Volunteerism fills retiree’s time

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Joyce Mercer gives back via HMH, senior program

By Amber Coulter

Joyce Mercer of Vine Grove never thought when she retired that she would continue working for no pay.

She decided she wanted to give back to the community after she and her husband sold their dry cleaning business in Vine Grove in 1990.

Mercer began volunteering at the greeter’s desk at Hardin Memorial Hospital, where she has pitched in for more than 25 years.

While with the hospital’s auxiliary program, a woman told Mercer another volunteer opportunity existed in the Retired Seniors Volunteer Program. The program offers seniors a small stipend to volunteer in a variety of capacities.

The program is currently seeking volunteers.

Mercer still works with the hospital and the Retired Seniors Volunteer Program eight years later.

She has been helping in the pharmacy of the Community Health Clinic of Hardin and LaRue Counties Elizabethtown for the past year with the volunteer program, drawing on her nine years of experience of working at Radcliff Drugs.

The clinic is a charitable facility that uses a volunteer staff to provide basic health care to uninsured, low-income residents of Hardin and LaRue counties.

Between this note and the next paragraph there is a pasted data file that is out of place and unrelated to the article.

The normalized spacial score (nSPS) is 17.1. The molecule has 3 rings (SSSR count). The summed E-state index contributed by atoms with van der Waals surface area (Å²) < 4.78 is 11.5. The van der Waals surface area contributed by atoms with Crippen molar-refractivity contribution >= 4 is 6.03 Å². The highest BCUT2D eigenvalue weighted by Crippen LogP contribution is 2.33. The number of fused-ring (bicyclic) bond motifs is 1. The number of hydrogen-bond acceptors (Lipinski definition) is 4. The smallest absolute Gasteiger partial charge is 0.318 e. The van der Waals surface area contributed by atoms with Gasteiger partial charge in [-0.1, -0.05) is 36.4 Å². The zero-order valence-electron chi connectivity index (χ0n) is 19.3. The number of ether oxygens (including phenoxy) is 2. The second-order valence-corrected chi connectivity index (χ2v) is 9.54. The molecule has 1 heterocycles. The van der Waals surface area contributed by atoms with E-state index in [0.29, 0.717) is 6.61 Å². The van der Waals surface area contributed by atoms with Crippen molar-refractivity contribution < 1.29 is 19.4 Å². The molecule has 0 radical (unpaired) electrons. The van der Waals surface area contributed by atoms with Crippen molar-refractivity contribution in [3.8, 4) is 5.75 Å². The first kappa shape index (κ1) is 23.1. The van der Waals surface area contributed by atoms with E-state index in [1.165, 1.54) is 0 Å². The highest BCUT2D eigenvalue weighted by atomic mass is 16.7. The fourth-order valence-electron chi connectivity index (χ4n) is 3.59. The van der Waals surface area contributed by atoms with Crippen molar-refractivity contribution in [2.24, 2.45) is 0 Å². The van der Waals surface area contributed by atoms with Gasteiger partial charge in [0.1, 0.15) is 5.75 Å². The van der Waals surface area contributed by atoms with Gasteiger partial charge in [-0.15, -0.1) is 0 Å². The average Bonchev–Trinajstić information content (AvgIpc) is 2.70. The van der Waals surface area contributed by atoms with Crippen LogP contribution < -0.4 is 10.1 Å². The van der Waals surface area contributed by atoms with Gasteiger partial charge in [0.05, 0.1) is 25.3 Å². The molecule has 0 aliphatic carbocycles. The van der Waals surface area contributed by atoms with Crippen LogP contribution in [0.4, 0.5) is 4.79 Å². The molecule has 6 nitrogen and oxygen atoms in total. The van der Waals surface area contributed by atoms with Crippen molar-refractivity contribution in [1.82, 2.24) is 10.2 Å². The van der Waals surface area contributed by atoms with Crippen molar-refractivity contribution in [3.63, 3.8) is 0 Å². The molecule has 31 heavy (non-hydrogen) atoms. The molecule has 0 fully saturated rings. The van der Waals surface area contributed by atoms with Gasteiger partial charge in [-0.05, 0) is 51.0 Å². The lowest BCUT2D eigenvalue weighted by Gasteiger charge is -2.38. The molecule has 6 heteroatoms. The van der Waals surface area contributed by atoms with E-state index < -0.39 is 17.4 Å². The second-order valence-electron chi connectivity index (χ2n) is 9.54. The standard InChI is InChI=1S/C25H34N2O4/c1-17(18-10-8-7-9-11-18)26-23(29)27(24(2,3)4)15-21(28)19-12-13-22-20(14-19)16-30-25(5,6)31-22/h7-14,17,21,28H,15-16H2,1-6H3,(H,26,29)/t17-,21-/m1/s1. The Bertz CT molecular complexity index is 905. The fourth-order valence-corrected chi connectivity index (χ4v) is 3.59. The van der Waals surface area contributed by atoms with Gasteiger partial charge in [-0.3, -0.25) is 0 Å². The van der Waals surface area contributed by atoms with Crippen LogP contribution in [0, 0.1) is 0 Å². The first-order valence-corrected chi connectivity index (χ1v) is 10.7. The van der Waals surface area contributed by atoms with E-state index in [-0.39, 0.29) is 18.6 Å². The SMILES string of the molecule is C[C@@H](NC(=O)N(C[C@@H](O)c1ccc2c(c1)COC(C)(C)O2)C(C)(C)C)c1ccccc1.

Mercer was willing to volunteer in any capacity necessary. She saw the Community Health Clinic was seeking help and she enjoys that type of work.

She also enjoys the appreciation she sees demonstrated by the people in need who she helps.

“That kind of builds you up,” she said.

Mercer’s husband, who sold his carpet cleaning business in 2000, also decided to join the volunteer program.

Mercer said neither of them collect a stipend for their work because they simply want to pitch in.

“We just like to do things that might help out and make for a better community,” she said. “We enjoy doing things that other people might benefit from.”

That doesn’t mean the couple gets nothing back from volunteer efforts, Mercer said.

“I guess it just makes us feel better if we do something to help others,” she said. “I feel like it’s a good thing.”

Volunteerism also has filled many retirement hours that might have been dull with important work, Mercer said.

“I guess after we retired, we felt a need to get out and do something and just be busy,” she said. “It helps us get out among people. I think that’s good for us.”

Mercer recently has had fewer hours than her typical eight to 10 a month to commit to the volunteer program. She was working about half that much because her husband has a medical condition that requires more of her time to care for him.

Flexible hours are another reason Mercer enjoys working in the program.

She recommends it to others and has no immediate plans to give up the work that has filled some of her retirement hours with valuable service.

For more information about the Retired Seniors Volunteer Program, call 737-1059.

Amber Coulter can be reached at (270) 505-1746 or acoulter@thenewsenterprise.com. Her Stories From the Heartland column appears Mondays in The News-Enterprise.